Chen Guangcheng (left) and Ali Abdulemam.
Down in the breakfast room at the Oslo Freedom Forum, Ali Abdulemam is being introduced to Chen Guangcheng. It hits me that this is about as close to celebrity as the human rights world gets – the equivalent of Tom Cruise and Leo shaking hands at the Oscars. Abdulemam (an exiled blogger) and Guangcheng (an exiled lawyer) are the two of the most famous dissident escapees from dictatorial regimes – Bahrain and China, respectively. Syrian dissident Ali Ferzat – an exiled satirical cartoonist – saunters past. It’s a bit like Comic-Con, only the heroes are real, and all too often they never got a chance to heroically vanquish the bad guy. Instead, they were tortured, imprisoned and forced to flee for their lives.
Understandably, Abdulemam doesn’t want to reveal much about his time in hiding. He needs to protect those who helped him and his wife and children are still in Bahrain (though their safe transit out of the country will hopefully be secured soon). Ali told me that he wanted to be the voice of the Bahraini youth, many of whom belong to the February 14 street movement, a collective who are increasingly turning to violence in frustration at their country's lack of progress towards democracy. Though he's glad to be free, exile from his home was the price Ali eventually decided to pay for his freedom. I asked him what it felt like to be in hiding for two years.
“I felt nothing, actually," he told me. "I was just worried that this regime is wasting its time instead of finding a real solution to the current situation that they have to fix. They are doing something worse by delaying the solution and I was thinking that the cost of this delay will be much more than the cost they would pay if they find that solution."
There's been a lot of controversy surrounding the Oslo Freedom Forum’s sources of funding. Nasty and poorly referenced attacks have been levelled at the Forum’s charismatic head honcho, Thor Halvorssen Mendoza (commonly known as Thor Halvorssen) accusing him of being financed by the same far-right Islamophobes who inspired Norwegian mass killer Anders Breivik. Halvorssen is a Venezuelan of Norwegian heritage, whose father was a political prisoner in Venezuela in the early 90s, and whose mother was shot at a protest against Chavez’s re-election in 2004.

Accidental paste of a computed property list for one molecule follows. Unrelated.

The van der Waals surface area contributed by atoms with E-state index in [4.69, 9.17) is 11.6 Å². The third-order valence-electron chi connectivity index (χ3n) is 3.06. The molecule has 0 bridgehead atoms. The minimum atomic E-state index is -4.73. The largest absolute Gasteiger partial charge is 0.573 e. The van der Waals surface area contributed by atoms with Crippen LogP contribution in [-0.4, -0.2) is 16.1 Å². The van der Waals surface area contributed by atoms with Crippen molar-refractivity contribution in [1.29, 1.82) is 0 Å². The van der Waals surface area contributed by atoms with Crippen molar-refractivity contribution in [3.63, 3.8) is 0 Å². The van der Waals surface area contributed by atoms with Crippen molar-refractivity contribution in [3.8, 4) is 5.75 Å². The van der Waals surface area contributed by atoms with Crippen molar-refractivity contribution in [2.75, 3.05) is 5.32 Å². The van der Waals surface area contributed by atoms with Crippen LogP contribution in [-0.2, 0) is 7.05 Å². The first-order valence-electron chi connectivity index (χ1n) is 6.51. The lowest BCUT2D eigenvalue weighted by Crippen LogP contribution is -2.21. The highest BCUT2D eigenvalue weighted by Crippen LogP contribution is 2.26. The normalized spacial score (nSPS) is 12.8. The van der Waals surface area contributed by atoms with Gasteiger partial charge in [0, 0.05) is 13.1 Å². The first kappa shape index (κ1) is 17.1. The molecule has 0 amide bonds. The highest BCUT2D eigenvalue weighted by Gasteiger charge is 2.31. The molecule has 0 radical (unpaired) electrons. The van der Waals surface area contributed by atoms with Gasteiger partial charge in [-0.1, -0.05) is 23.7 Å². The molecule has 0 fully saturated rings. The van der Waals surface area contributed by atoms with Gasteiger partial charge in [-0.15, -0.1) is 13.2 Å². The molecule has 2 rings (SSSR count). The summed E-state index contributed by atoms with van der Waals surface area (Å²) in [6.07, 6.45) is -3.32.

If you were a secret right-wing ideologue, it'd seem like a pretty strange decision to pour lots of your own money into organising a human rights conference. (Halvorssen has also funded the event with donations sought from other parties.) Halvorssen’s anti-Chavez stance is pretty clear and seems, from the outside, to be increasingly justified. There is evidence to suggest that the ruling United Socialist Party – the one that has held power for 15 years – has been using violent and coercive means against the opposition, including beating up parliamentarians who refused to recognise the result of the recent election.
Halvorssen did tell me that he'd been a Tory while in the UK in the 80s, but has more recently described himself as a liberal. Whatever the case, it’s true that, as a number of the participants repeated, there is no such thing as a dictatorship of the right or of the left; there are only dictatorships. This is as true today as it's ever been. Looking at a map of world dictatorships, for example, where would you place Russia, China or Saudi Arabia along a binary left-right spectrum?
Thor Halvorssen Mendoza.
Despite the accusations that the Oslo Freedom Forum is a front for right-wing investors, a quick look at the wide range of speakers and topics covered would suggest it’s not all about criticising South American socialists.
Talking to Jacob Appelbaum scares the shit out of people. Jake is one of the coders behind Tor (at its most base level, an internet browser that promises anonymity) and has been involved with WikiLeaks for some time. He told me that some people on the Silk Road website – the infamous internet black market – have solicited for their ex-girlfriends to be murdered. Applebaum was appearing on a panel on cybersecurity, where he described the persistent surveillance under which the US government has placed him. At one point in a conversation, he took out a white noise machine to prevent anyone unsavoury from listening in.